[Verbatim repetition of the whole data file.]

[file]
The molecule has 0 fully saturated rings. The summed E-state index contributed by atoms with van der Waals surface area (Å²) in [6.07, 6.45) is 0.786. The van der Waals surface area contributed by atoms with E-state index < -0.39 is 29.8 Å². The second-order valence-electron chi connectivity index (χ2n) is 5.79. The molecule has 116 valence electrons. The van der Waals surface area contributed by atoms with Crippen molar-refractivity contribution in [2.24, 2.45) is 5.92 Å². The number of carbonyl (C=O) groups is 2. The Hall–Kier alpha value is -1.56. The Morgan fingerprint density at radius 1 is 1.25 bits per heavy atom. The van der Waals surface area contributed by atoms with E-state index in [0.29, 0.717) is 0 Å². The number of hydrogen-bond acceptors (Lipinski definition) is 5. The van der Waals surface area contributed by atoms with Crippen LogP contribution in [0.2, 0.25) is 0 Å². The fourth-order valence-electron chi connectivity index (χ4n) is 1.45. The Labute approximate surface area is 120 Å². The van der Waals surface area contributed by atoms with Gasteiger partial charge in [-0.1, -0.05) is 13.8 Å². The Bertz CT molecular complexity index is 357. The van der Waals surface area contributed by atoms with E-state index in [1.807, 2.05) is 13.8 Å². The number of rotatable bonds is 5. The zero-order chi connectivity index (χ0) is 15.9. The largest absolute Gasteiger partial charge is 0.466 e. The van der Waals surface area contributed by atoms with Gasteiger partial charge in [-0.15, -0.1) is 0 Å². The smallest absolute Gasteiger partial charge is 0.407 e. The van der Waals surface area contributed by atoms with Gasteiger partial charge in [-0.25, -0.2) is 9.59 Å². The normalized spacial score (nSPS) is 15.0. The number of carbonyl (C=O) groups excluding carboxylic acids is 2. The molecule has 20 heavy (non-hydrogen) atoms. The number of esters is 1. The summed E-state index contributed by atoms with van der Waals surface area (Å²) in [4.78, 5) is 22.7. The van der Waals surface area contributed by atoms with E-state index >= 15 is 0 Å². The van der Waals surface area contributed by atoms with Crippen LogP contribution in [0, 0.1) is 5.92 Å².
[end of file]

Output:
The molecule has 0 fully saturated rings. The summed E-state index contributed by atoms with van der Waals surface area (Å²) in [6.07, 6.45) is 0.786. The van der Waals surface area contributed by atoms with E-state index < -0.39 is 29.8 Å². The second-order valence-electron chi connectivity index (χ2n) is 5.79. The molecule has 116 valence electrons. The van der Waals surface area contributed by atoms with Crippen molar-refractivity contribution in [2.24, 2.45) is 5.92 Å². The number of carbonyl (C=O) groups is 2. The Hall–Kier alpha value is -1.56. The Morgan fingerprint density at radius 1 is 1.25 bits per heavy atom. The van der Waals surface area contributed by atoms with E-state index in [0.29, 0.717) is 0 Å². The number of hydrogen-bond acceptors (Lipinski definition) is 5. The van der Waals surface area contributed by atoms with Crippen LogP contribution in [0.2, 0.25) is 0 Å². The fourth-order valence-electron chi connectivity index (χ4n) is 1.45. The Labute approximate surface area is 120 Å². The van der Waals surface area contributed by atoms with Gasteiger partial charge in [-0.1, -0.05) is 13.8 Å². The Bertz CT molecular complexity index is 357. The van der Waals surface area contributed by atoms with E-state index in [1.807, 2.05) is 13.8 Å². The number of rotatable bonds is 5. The zero-order chi connectivity index (χ0) is 15.9. The largest absolute Gasteiger partial charge is 0.466 e. The van der Waals surface area contributed by atoms with Gasteiger partial charge in [-0.15, -0.1) is 0 Å². The smallest absolute Gasteiger partial charge is 0.407 e. The van der Waals surface area contributed by atoms with Gasteiger partial charge in [-0.25, -0.2) is 9.59 Å². The normalized spacial score (nSPS) is 15.0. The number of carbonyl (C=O) groups excluding carboxylic acids is 2. The molecule has 20 heavy (non-hydrogen) atoms. The number of esters is 1. The summed E-state index contributed by atoms with van der Waals surface area (Å²) in [4.78, 5) is 22.7. The van der Waals surface area contributed by atoms with E-state index >= 15 is 0 Å². The van der Waals surface area contributed by atoms with Crippen LogP contribution in [0, 0.1) is 5.92 Å².